- Poland is #46 in GDP per capita on PPP. Polish people are richer than people in Bahamas, Hungary and Russia and poorer than people in Portugal, Greece and Seychelles. GDP per capita shows average and statistics will show you poverty and extreme wealth but you have to travel to a country to see the aspirational middle class. India is #125 in GDP per capita but PayTM is witness to the reality of a large, innovative aspirational middle class.
- Poland is growing. GDP growth is analogous to USA. That is not emerging market gazelle territory but nor is it anemic Eurozone growth.
Enough about the theory; let’s look at the consumer Fintech innovation is coming out of Poland.
Express Elixir (if you don’t speak Polish you will need Google Translate). This allows banks to offer real-time payments – this is the key – without transforming their core systems to real time. It only works within restricted hours, so a bank that can offer true 24×7 real-time has an advantage – but only an incremental one. This is the point about an aspirational middle class. They will accept a restriction – you can only make this payment during business hours – if it gives them a significant advantage. Like SWIFT, Express Elixir uses a standardized message format. Unlike SWIFT, it does not require correspondent banks as intermediaries (but you can access the SWIFT network via Express Elixir). Express Elixir is a platform used by many consumer-facing Fintech ventures.
Poland has a concentrated banking market with six Polish banks (BRE Bank, Bank Millennium, Bank Zachodni WBK and ING Bank Śląski) having about a 70% market share of Poland’s electronic banking market. They created a joint venture to make mobile payments a serious alternative to credit cards.
The innovation in Poland is why Citibank chose Warsaw as the first place in Europe to hold their Citi mobile challenge event.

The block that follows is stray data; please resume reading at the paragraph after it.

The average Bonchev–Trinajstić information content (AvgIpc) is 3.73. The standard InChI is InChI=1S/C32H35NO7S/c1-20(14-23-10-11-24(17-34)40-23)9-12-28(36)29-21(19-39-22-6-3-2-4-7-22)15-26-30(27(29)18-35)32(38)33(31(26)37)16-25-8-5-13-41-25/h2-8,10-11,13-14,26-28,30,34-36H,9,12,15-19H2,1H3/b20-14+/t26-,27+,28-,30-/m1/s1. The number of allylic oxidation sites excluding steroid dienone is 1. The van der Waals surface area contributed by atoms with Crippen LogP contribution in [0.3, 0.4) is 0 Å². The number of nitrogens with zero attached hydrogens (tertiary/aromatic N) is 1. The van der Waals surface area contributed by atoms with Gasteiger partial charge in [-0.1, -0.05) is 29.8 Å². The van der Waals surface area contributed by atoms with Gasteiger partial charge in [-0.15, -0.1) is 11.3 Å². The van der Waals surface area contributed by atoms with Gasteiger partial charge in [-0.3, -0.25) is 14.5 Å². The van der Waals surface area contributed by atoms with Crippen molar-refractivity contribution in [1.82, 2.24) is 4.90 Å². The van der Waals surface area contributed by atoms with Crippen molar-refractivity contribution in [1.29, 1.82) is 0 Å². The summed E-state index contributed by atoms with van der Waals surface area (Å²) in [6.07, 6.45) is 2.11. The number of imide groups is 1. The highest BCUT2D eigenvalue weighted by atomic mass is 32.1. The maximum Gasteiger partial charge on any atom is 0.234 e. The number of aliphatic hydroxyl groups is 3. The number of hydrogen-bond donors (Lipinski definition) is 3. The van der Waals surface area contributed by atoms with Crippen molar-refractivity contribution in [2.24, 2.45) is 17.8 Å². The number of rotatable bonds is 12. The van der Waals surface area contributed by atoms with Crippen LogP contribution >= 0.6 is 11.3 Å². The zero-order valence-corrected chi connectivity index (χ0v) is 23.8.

These are the consumer banking innovators I am seeing coming out of Poland:
Ybanking Their site is good enough for me to be lazy and cut and paste. Their tag line is a beauty:
We are not a bank, we are customers
They go on to explain:
“Ybanking is a social network platform connecting customers and banks.
In Ybanking you are getting paid for using the same bank as your friends and relatives.
It is fully secure as is concerns regular FDIC-insured banks and regular banking products.
An average customer earns $62 every month, with no risks or additional costs, only for networking and using banks partnering with Ybanking.
Benefits have no maximum limit, they depend on product usage and customer’s network. Top 20% of hard users of banking services can earn even more than $250 per month.”
YBanking is tackling one of the most fundamental issues for any Consumer Bank (actually for any business) which is Customer Acquisition Cost (CAC).
Mbank This is a full stack, fully regulated, full service mobile first bank. This is not a User Experience skin on top of an old bank. mBank is a wholly new bank. That is a lot easier to say than to actually execute on. This is a 1% inspiration, 99% perspiration story. Click here for great debate between Brett King of Moven and Michael Panowicz of mBank. It seems clear that mBank is working in Poland; it is not clear if it can scale outside Poland.
Mobile ATM. Idea Bank puts ATMs in BMW i3 cars. In the West, this seems ridiculous; we have plenty of ATMs and cash is on its way out. In the Rest, where ATMs are few and far between and cash rules, this makes a ton of sense.
What I love about the consumer banking innovation coming out of Poland is that it does not work in theory, but it is clearly working in practice. Real innovation always surprises.